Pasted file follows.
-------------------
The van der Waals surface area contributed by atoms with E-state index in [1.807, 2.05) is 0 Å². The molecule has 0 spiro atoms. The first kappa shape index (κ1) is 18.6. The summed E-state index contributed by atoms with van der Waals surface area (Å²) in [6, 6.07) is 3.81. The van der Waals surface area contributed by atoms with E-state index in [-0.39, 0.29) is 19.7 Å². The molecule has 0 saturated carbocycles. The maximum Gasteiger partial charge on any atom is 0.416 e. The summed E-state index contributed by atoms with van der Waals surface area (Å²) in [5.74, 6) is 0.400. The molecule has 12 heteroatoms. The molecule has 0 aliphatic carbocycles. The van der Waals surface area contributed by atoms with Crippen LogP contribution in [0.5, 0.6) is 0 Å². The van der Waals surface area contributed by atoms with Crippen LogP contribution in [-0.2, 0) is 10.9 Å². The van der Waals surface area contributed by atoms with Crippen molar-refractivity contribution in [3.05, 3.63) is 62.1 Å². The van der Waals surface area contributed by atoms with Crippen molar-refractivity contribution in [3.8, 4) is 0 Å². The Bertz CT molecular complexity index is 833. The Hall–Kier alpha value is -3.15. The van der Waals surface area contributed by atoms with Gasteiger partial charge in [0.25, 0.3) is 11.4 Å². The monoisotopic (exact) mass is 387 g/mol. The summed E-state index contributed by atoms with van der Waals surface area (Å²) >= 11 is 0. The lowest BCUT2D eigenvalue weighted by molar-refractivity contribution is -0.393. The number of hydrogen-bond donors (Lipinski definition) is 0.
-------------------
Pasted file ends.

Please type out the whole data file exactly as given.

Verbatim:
The van der Waals surface area contributed by atoms with E-state index in [1.807, 2.05) is 0 Å². The molecule has 0 spiro atoms. The first kappa shape index (κ1) is 18.6. The summed E-state index contributed by atoms with van der Waals surface area (Å²) in [6, 6.07) is 3.81. The van der Waals surface area contributed by atoms with E-state index in [-0.39, 0.29) is 19.7 Å². The molecule has 0 saturated carbocycles. The maximum Gasteiger partial charge on any atom is 0.416 e. The summed E-state index contributed by atoms with van der Waals surface area (Å²) in [5.74, 6) is 0.400. The molecule has 12 heteroatoms. The molecule has 0 aliphatic carbocycles. The van der Waals surface area contributed by atoms with Crippen LogP contribution in [0.5, 0.6) is 0 Å². The van der Waals surface area contributed by atoms with Crippen LogP contribution in [-0.2, 0) is 10.9 Å². The van der Waals surface area contributed by atoms with Crippen molar-refractivity contribution in [3.05, 3.63) is 62.1 Å². The van der Waals surface area contributed by atoms with Crippen molar-refractivity contribution in [3.8, 4) is 0 Å². The Bertz CT molecular complexity index is 833. The Hall–Kier alpha value is -3.15. The van der Waals surface area contributed by atoms with Gasteiger partial charge in [0.25, 0.3) is 11.4 Å². The monoisotopic (exact) mass is 387 g/mol. The summed E-state index contributed by atoms with van der Waals surface area (Å²) >= 11 is 0. The lowest BCUT2D eigenvalue weighted by molar-refractivity contribution is -0.393. The number of hydrogen-bond donors (Lipinski definition) is 0.